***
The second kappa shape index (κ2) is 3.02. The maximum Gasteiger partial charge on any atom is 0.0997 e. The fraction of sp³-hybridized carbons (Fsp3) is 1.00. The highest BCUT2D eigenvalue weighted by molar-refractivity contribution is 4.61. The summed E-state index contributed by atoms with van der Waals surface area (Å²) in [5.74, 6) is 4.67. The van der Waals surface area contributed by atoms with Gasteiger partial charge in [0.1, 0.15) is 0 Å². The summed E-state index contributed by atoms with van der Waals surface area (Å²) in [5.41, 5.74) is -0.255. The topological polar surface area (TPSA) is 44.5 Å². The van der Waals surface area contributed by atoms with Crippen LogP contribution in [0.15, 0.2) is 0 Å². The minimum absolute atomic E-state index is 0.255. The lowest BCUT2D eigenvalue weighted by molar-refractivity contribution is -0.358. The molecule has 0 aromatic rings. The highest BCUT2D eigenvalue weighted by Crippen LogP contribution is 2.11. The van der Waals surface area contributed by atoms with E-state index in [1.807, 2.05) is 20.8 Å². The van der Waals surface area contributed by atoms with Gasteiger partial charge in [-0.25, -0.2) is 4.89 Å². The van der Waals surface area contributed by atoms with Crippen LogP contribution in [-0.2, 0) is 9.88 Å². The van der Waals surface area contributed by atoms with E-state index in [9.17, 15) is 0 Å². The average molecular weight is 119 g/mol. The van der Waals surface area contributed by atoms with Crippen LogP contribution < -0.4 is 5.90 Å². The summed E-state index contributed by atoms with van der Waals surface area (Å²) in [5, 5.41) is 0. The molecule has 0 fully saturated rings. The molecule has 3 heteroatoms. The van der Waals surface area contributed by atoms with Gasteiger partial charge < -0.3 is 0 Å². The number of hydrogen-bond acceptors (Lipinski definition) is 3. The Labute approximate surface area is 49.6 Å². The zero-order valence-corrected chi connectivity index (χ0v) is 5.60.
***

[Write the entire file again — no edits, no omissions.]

The second kappa shape index (κ2) is 3.02. The maximum Gasteiger partial charge on any atom is 0.0997 e. The fraction of sp³-hybridized carbons (Fsp3) is 1.00. The highest BCUT2D eigenvalue weighted by molar-refractivity contribution is 4.61. The summed E-state index contributed by atoms with van der Waals surface area (Å²) in [5.74, 6) is 4.67. The van der Waals surface area contributed by atoms with Gasteiger partial charge in [0.1, 0.15) is 0 Å². The summed E-state index contributed by atoms with van der Waals surface area (Å²) in [5.41, 5.74) is -0.255. The topological polar surface area (TPSA) is 44.5 Å². The van der Waals surface area contributed by atoms with Crippen LogP contribution in [0.15, 0.2) is 0 Å². The minimum absolute atomic E-state index is 0.255. The lowest BCUT2D eigenvalue weighted by molar-refractivity contribution is -0.358. The molecule has 0 aromatic rings. The highest BCUT2D eigenvalue weighted by Crippen LogP contribution is 2.11. The van der Waals surface area contributed by atoms with E-state index in [1.807, 2.05) is 20.8 Å². The van der Waals surface area contributed by atoms with Gasteiger partial charge in [-0.25, -0.2) is 4.89 Å². The van der Waals surface area contributed by atoms with Crippen LogP contribution in [-0.2, 0) is 9.88 Å². The van der Waals surface area contributed by atoms with E-state index in [9.17, 15) is 0 Å². The average molecular weight is 119 g/mol. The van der Waals surface area contributed by atoms with Crippen LogP contribution < -0.4 is 5.90 Å². The summed E-state index contributed by atoms with van der Waals surface area (Å²) in [5, 5.41) is 0. The molecule has 0 fully saturated rings. The molecule has 3 heteroatoms. The van der Waals surface area contributed by atoms with Gasteiger partial charge < -0.3 is 0 Å². The number of hydrogen-bond acceptors (Lipinski definition) is 3. The Labute approximate surface area is 49.6 Å². The zero-order valence-corrected chi connectivity index (χ0v) is 5.60.